Read more

 

Melissa Hanson and Peter Schworm      Aug.5, 2013
 

An official of the Archdiocese of Boston pleaded not guilty today after he was allegedly found with a prostitute behind a cemetery.

 

Monsignor Arthur Coyle, 62, of Lowell was arraigned this morning in Lowell District Court. Bail was set at $500 cash, and he was slated to return to court Sept. 16 for a pretrial conference, said Middlesex district attorney's spokeswoman Stephanie Guyotte.  

 

Coyle was arrested at 5:19 p.m. Sunday after he offered a prostitute money for sex, said Lowell Police Captain Kelly Richardson. In a report filed in court, police quoted Coyle as telling them that he had paid a woman working as a prostitute $40 for oral sex. Coyle told police the sex act had not been completed, the report said. ...

 

Police had spotted Coyle's black Chevy Equinox and noticed he had a "known prostitute" in the passenger seat, the report said. After the vehicle parked behind the Polish Cemetery in Lowell, officers waited five minutes, then approached the vehicle and separated Coyle from the alleged prostitute, Siriwan Kongkaen, 38, police said in the report. 

Read more

 

Bishop Thomas Tobin says he's now a registered Republican
Ted Nesi      Aug.13, 2013
 

Roman Catholic Bishop of Providence Thomas Tobin revealed Tuesday night that he recently became a registered Republican, while emphasizing that the church and its mission shouldn't be viewed through a narrowly partisan lens.

. . . .

"The a-ha moment for me was the 2012 Democratic National Convention. It was just awful," Tobin told the Rhody Young Republicans. "I just said I can't be associated structurally with that group, in terms of abortion and NARAL and Planned Parenthood and [the] same-sex marriage agenda and cultural destruction I saw going on - I just couldn't do it anymore." 

Read more

 

Number of permanent deacons grows, but many reaching retirement age
Mark Pattison      Aug.10, 2013
 

While the number of permanent deacons keeps growing, those ordained to the permanent diaconate are steadily reaching retirement age, with a need to replenish their ranks, according to a study released Aug. 6 on the diaconate.

 

There are more than 18,000 permanent deacons in the United States, including more than 15,000 who are active in ministry, according to the study conducted by the Center for Applied Research in the Apostolate.

 

However, more than two-thirds of active deacons -- 68 percent -- are at least in their 60s, with 25 percent of all deacons at least 70. Thirteen percent of U.S. dioceses have a mandatory retirement age of 70 for deacons; 80 percent mandate retirement at age 75. 

Read more

 

Colombian priest jailed as gang leader 
AAP      Aug.6, 2013
 

A Roman Catholic priest has reportedly been sentenced to 19 years' jail for heading a criminal gang in Colombia.

 

According to the Medellin daily El Colombiano, a court has revoked an earlier decision to absolve Oscar Ortiz, parish priest in the hamlet of San Antonio de Pradothe.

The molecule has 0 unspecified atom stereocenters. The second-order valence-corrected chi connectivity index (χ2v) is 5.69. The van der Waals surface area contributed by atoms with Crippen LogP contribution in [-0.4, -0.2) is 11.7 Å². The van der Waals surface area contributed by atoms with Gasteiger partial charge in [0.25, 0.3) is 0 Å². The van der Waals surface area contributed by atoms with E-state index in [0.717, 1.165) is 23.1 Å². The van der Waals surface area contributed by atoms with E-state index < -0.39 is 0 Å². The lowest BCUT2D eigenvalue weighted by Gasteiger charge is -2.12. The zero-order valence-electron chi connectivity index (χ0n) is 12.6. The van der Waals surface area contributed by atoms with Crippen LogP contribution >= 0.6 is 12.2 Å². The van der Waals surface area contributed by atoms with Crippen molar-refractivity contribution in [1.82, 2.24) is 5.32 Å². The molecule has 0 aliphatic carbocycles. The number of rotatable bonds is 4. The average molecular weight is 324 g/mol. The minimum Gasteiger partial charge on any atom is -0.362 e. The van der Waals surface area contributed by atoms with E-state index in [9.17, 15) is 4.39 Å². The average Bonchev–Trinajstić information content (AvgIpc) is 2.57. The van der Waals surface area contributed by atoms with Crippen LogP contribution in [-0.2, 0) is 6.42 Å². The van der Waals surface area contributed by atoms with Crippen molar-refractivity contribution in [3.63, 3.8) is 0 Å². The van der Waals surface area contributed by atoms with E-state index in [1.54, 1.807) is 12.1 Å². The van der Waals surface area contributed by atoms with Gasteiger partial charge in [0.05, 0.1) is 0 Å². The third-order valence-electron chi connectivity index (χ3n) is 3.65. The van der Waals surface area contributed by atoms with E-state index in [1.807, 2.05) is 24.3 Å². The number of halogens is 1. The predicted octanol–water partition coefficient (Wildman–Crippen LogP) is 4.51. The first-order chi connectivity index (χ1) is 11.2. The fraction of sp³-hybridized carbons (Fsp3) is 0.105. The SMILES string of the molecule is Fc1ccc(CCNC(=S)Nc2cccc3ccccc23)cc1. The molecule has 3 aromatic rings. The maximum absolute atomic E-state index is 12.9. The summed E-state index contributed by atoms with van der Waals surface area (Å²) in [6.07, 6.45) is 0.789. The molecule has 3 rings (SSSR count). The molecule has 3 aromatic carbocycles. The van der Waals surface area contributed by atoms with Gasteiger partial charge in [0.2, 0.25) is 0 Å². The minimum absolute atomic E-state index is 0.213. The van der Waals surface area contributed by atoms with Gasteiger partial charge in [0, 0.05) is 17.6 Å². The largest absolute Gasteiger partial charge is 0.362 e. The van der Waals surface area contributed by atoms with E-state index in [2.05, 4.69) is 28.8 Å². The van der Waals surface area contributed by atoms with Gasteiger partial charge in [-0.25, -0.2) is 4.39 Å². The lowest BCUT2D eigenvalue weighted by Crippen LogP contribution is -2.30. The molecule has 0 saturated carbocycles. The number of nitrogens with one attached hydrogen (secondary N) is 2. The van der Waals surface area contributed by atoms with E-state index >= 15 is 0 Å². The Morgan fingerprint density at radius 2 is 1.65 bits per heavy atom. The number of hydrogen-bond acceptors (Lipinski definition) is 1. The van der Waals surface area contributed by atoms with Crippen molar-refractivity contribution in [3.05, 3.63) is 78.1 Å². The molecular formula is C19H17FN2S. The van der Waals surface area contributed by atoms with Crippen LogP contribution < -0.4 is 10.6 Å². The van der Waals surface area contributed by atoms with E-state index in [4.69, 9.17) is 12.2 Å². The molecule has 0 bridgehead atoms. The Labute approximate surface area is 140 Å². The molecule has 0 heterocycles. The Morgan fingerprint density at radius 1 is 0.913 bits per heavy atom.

The High Court in Medellin ruled on Thursday that he was the mastermind in a gang known as the Demobilised Fighters of El Limonar.

 

Most members of the gang, which engaged for 10 years in kidnappings, drug trafficking and extortion, are former right-wing paramilitaries. 

Read more

 

A thoroughly modern mystic makes his way to the big screen 
Cathleen Falsani     Aug 8, 2013
 

Merton's complex love life is the subject of a forthcoming feature film, "The Divine Comedy of Thomas Merton."

 

Not long before his death in 1968 at the age of 53, the thoroughly modern mystic fell in love with a nursing student half his age. She is referred to, simply, as "M" in his memoir and letters collected in the volume "A Midsummer Diary for M," published posthumously in 1997.

. . . .

The screenplay for "The Divine Comedy of Thomas Merton" was written by Ben Eisner and Kevin Miller, the filmmakers behind last year's feature-length documentary "Hellbound?" The duo's Merton film, while factually based, is not a documentary. Rather, it is an epic tale of spiritual, emotional and cultural transformation in the 1960s. 

Read more

 

Patriarchate of Constantinople wages war against rebel monks on Mount Athos
Giorgio Bernardelli    Jul.31, 2013
 

The Greek government sent riot police to Mount Athos in Northern Greece this morning, to forcibly remove a group of monks from Esphigmenou monastery, one of the twenty monasteries that form part of this famous Eastern orthodox complex. Esphigmenou monastery is renowned for the war it has waged against the Ecumenical Patriarchate of Constantinople which it accuses of betraying the Orthodox Church by opening ecumenical dialogue with the Vatican. A war which has been going on since the 70s. According to an Associated Press report, the traditionalist monks threw stones and Molotov cocktails at police and judicial officials as they attempted to storm the building .Patriarch Bartholomew declared the monks of Esphigmenou an illegal brotherhood in 2002 and ordered their eviction. But the monks ignored this, claiming the Patriarch of Constantinople does not have the power to evict them.

 

The conflict has been going on for decades: it all began when Paul VI visited Patriarch Athenagoras in 1967. The Esphigmenous community protested against the two religious leaders praying together by famously raising black flags displaying the message "Orthodoxy or death".

Read more

 

Fashmob with the bishops 
on the stage of Copacabana
Il flashmob con i vescovi sul palco di Copacabana
Il flashmob con i vescovi sul palco di Copacabana

 

New Translation of the Roman Missal 

 Petition To Cardinal O'Malley  

 

Please sign the petition below, no later than Labor Day.  Then, on or about September 8th, a copy of this letter, along with all the signatures, will be sent by the Misguided Missal Team to Cardinal O'Malley.  This will allow him time to prepare for his meeting in October with Pope Francis, and his other seven newly appointed advisors.  Please make copies of this letter for anyone who does not use the internet or is otherwise unaware of our web site.  All are invited to sign it, pass it along, and send it to Cardinal O'Malley by September 8th.